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Reviewed by:
  • Following Gandalf: Epic Battles and Moral Victory in “The Lord of the Rings,”
  • Joe R. Christopher
Following Gandalf: Epic Battles and Moral Victory in “The Lord of the Rings,”, by Matthew T. Dickerson . Grand Rapids, MI: Brazos Press [a division of Baker Book House], 2003. 234 pp. $14.99 (trade paperback) ISBN 1587430851.

I have mixed feelings about the content of Dickerson's book, and I believe most of its scholarly readers will. Let me begin with what is truly excellent: the first three chapters are dedicated to a discussion of Tolkien's views of war as presented in The Lord of the Rings. Dickerson says that Tolkien has been dismissed as one who glorifies war (called a "phantom criticism," presumably meaning it has been made orally but not in written criticism, on page 17; attributed, as an example, to a colleague of Dickerson on page 20). Dickerson also shows how the Peter Jackson films emphasize war—which may influence some people's view of Tolkien's work (19-21). [End Page 253]

Having set up this critique, Dickerson sets out to answer it. Whether or not this criticism of Tolkien's work has been widespread, the answer is nicely done. Dickerson studies several of the battles, including that of the five armies in The Hobbit, finding Tolkien did not, except for a special purpose, describe the details of the fighting, that he usually focused on a minor character in the war, and that his adjectives do not glorify the warfare. In the battle on the Pelennor Fields, specifically in Éowyn and Merry against the Lord of the Nazgûl, Dickerson finds a dismissal of the Anglo-Saxon glorification of the warrior.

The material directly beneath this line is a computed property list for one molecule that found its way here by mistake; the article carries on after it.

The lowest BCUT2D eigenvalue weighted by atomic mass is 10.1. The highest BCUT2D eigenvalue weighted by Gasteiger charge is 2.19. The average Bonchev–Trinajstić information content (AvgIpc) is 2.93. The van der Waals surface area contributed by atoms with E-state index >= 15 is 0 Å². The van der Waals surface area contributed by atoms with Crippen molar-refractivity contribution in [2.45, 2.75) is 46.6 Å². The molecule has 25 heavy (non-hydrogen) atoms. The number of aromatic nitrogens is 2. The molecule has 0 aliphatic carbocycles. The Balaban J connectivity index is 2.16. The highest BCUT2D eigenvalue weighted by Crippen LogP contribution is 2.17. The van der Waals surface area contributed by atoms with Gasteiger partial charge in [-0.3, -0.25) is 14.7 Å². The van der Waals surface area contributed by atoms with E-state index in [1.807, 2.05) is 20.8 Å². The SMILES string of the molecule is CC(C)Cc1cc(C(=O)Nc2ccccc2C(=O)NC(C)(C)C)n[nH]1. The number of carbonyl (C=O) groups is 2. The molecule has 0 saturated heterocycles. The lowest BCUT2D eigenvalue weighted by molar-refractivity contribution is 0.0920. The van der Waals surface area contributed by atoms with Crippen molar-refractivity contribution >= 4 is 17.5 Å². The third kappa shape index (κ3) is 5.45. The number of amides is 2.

In the second chapter, Dickerson lists those upon Middle-earth considered wise (as suggested by the narrator's words): Gandalf, Aragorn, Faramir, Elrond, Galadriel, and Frodo. Dickerson asks what Gandalf, Faramir, and Frodo say about war, again finding no glorification of it. (Elrond and Galadriel are used in the chapter's conclusion in a contrast to Peter Jackson's films.) In the third chapter, Dickerson supports the thesis that, in Tolkien's fiction, moral victories are more important than military victories.

These chapters are well developed and say something (so far as I am aware) that is new. But Dickerson has seven chapters to go. He still writes well; he still uses good support from the text (and sometimes from Tolkien's letters); he still has, sometimes, some fresh points to make. But he goes on to consider the moral and religious themes of The Lord of the Rings, and in doing so sounds to me to be largely repetitious of what other critics have said before. This brings up the matter of his citation of earlier critics: his main references are to Carpenter's biography, Clyde Kilby's Tolkien and "The Silmarillion" (1976), Richard Purtill's J. R. R. Tolkien: Myth, Morality, and Religion (1984), and T. A. Shippey's J. R. R. Tolkien: Author of the Century (2000). I am not at all discounting these, for various purposes, but they certainly are not all the works on the moral and religious themes. Paul H. Kocher, in his Master of Middle-earth (1972), had his third chapter titled "Cosmic Order"; Randel Helms, in Tolkien's World (1974), listed five "internal laws of Middle-earth" (79), of which the first was "The cosmos is providentially controlled." I deliberately cite books published before the collection of Tolkien's letters and before The Silmarillion to suggest how wide spread is the acknowledgement of Tolkien's religious worldview in his fiction. Judith A. Johnson, in J. R. R. Tolkien: Six Decades of Criticism (1986), listed "The Christian themes in Tolkien's works" as one of twelve representative issues "hotly debated" by his critics (234)—and that was nearly twenty years ago.

I do not say that Dickerson needed to write a scholarly book of the sort that cites a forerunner for each statement he makes, but it would have been very appropriate to have a footnote at the end of some chapters or sections of chapters, mentioning the others who have written on [End Page 254] the topics in...